Besides the three sorts of gold and silver above mentioned, there is
in all great commercial countries a good deal of bullion alternately
imported and exported, for the purposes of foreign trade. This
bullion, as it circulates among different commercial countries, in the
same manner as the national coin circulates in every country, may be
considered as the money of the great mercantile republic. The national
coin receives its movement and direction from the commodities
circulated within the precincts of each particular country; the money
in the mercantile republic, from those circulated between different
countries. Both are employed in facilitating exchanges, the one
between different individuals of the same, the other between those of
different nations. Part of this money of the great mercantile republic
may have been, and probably was, employed in carrying on the late war.
In time of a general war, it is natural to suppose that a movement and
direction should be impressed upon it, different from what it usually
follows in profound peace, that it should circulate more about the
seat of the war, and be more employed in purchasing there, and in the
neighbouring countries, the pay and provisions of the different
armies. But whatever part of this money of the mercantile republic
Great Britain may have annually employed in this manner, it must have
been annually purchased, either with British commodities, or with
something else that had been purchased with them; which still brings
us back to commodities, to the annual produce of the land and labour
of the country, as the ultimate resources which enabled us to carry on
the war. It is natural, indeed, to suppose, that so great an annual
expense must have been defrayed from a great annual produce. The
expense of 1761, for example, amounted to more than 19,000,000. No
accumulation could have supported so great an annual profusion. There
is no annual produce, even of gold and silver, which could have
supported it. The whole gold and silver annually imported into both
Spain and Portugal, according to the best accounts, does not commonly
much exceed 6,000,000 sterling, which, in some years, would scarce
have paid four months expense of the late war.

The commodities most proper for being transported to distant
countries, in order to purchase there either the pay and provisions of
an army, or some part of the money of the mercantile republic to be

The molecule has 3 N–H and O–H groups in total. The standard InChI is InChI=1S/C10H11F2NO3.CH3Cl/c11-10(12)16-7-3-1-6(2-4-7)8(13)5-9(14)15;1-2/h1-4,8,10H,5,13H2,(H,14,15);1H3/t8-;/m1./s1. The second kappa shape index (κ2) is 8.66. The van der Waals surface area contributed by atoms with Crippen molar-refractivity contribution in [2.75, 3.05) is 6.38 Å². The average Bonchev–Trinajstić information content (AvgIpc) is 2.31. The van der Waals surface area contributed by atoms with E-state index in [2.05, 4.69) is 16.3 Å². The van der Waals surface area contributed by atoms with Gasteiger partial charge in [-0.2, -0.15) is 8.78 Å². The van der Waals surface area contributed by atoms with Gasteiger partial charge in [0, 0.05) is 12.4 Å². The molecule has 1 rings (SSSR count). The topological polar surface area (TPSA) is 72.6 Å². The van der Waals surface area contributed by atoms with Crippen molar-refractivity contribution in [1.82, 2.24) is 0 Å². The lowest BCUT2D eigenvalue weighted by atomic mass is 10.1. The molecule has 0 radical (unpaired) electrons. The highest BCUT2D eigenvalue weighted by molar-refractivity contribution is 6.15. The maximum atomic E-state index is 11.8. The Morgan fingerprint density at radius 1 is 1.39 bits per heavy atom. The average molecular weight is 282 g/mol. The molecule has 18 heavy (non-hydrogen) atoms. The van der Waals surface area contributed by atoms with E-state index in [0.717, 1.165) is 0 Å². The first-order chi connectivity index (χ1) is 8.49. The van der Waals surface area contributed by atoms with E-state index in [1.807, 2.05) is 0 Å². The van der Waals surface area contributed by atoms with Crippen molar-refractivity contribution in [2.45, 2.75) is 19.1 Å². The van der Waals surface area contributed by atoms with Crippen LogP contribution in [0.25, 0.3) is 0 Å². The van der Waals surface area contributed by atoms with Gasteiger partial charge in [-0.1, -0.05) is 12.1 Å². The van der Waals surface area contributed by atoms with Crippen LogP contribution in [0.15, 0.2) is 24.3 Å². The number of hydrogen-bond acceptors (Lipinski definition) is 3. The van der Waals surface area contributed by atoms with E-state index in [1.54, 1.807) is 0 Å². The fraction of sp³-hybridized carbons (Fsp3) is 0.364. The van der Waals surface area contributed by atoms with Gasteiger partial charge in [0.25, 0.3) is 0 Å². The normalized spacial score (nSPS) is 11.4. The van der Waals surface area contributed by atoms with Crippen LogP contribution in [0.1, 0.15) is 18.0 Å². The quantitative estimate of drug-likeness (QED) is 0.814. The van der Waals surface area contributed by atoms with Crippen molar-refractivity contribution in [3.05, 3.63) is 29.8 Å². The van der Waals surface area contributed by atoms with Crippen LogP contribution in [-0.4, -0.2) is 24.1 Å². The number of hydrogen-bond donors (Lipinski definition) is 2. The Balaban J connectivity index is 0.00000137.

employed in purchasing them, seem to be the finer and more improved
manufactures; such as contain a great value in a small bulk, and can
therefore be exported to a great distance at little expense. A country
whose industry produces a great annual surplus of such manufactures,
which are usually exported to foreign countries, may carry on for many
years a very expensive foreign war, without either exporting any
considerable quantity of gold and silver, or even having any such
quantity to export. A considerable part of the annual surplus of its
manufactures must, indeed, in this case, be exported without bringing
back any returns to the country, though it does to the merchant; the
government purchasing of the merchant his bills upon foreign
countries, in order to purchase there the pay and provisions of an
army. Some part of this surplus, however, may still continue to bring
back a return. The manufacturers during; the war will have a double
demand upon them, and be called upon first to work up goods to be sent
abroad, for paying the bills drawn upon foreign countries for the pay
and provisions of the army: and, secondly, to work up such as are
necessary for purchasing the common returns that had usually been
consumed in the country. In the midst of the most destructive foreign
war, therefore, the greater part of manufactures may frequently
flourish greatly; and, on the contrary, they may decline on the return
of peace. They may flourish amidst the ruin of their country, and
begin to decay upon the return of its prosperity. The different state
of many different branches of the British manufactures during the late